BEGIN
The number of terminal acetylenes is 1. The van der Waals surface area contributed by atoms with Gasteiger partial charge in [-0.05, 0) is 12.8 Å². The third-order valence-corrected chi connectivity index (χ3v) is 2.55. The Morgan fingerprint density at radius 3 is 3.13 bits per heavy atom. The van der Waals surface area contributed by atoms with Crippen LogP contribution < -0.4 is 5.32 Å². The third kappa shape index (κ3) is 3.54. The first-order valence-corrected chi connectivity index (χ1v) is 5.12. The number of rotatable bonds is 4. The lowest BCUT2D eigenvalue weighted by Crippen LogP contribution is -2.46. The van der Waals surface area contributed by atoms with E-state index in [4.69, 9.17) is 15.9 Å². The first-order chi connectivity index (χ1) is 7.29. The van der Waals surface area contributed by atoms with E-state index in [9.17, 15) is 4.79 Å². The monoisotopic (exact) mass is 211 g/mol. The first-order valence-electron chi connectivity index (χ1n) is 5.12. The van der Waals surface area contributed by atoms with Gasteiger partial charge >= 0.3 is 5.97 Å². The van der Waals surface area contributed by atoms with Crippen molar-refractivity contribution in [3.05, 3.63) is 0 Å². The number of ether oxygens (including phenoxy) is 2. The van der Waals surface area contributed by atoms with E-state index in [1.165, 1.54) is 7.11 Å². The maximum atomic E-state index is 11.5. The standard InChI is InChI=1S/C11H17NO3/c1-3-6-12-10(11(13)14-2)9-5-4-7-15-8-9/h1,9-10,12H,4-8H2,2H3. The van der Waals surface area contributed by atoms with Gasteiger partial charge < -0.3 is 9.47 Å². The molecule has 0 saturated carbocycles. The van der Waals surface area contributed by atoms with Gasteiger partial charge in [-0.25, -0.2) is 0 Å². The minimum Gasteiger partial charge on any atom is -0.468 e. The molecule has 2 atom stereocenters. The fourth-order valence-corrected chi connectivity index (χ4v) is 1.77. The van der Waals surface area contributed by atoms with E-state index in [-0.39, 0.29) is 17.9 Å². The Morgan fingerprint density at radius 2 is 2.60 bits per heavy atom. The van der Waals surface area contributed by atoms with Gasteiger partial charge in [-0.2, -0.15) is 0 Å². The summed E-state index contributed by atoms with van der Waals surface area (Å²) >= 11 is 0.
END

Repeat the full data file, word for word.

The number of terminal acetylenes is 1. The van der Waals surface area contributed by atoms with Gasteiger partial charge in [-0.05, 0) is 12.8 Å². The third-order valence-corrected chi connectivity index (χ3v) is 2.55. The Morgan fingerprint density at radius 3 is 3.13 bits per heavy atom. The van der Waals surface area contributed by atoms with Crippen LogP contribution < -0.4 is 5.32 Å². The third kappa shape index (κ3) is 3.54. The first-order valence-corrected chi connectivity index (χ1v) is 5.12. The number of rotatable bonds is 4. The lowest BCUT2D eigenvalue weighted by Crippen LogP contribution is -2.46. The van der Waals surface area contributed by atoms with E-state index in [4.69, 9.17) is 15.9 Å². The first-order chi connectivity index (χ1) is 7.29. The van der Waals surface area contributed by atoms with E-state index in [9.17, 15) is 4.79 Å². The monoisotopic (exact) mass is 211 g/mol. The first-order valence-electron chi connectivity index (χ1n) is 5.12. The van der Waals surface area contributed by atoms with Gasteiger partial charge >= 0.3 is 5.97 Å². The van der Waals surface area contributed by atoms with Crippen molar-refractivity contribution in [3.05, 3.63) is 0 Å². The number of ether oxygens (including phenoxy) is 2. The van der Waals surface area contributed by atoms with E-state index in [1.165, 1.54) is 7.11 Å². The maximum atomic E-state index is 11.5. The standard InChI is InChI=1S/C11H17NO3/c1-3-6-12-10(11(13)14-2)9-5-4-7-15-8-9/h1,9-10,12H,4-8H2,2H3. The van der Waals surface area contributed by atoms with Gasteiger partial charge < -0.3 is 9.47 Å². The molecule has 0 saturated carbocycles. The van der Waals surface area contributed by atoms with Gasteiger partial charge in [-0.25, -0.2) is 0 Å². The minimum Gasteiger partial charge on any atom is -0.468 e. The molecule has 2 atom stereocenters. The fourth-order valence-corrected chi connectivity index (χ4v) is 1.77. The van der Waals surface area contributed by atoms with E-state index in [-0.39, 0.29) is 17.9 Å². The Morgan fingerprint density at radius 2 is 2.60 bits per heavy atom. The van der Waals surface area contributed by atoms with Gasteiger partial charge in [-0.2, -0.15) is 0 Å². The summed E-state index contributed by atoms with van der Waals surface area (Å²) >= 11 is 0.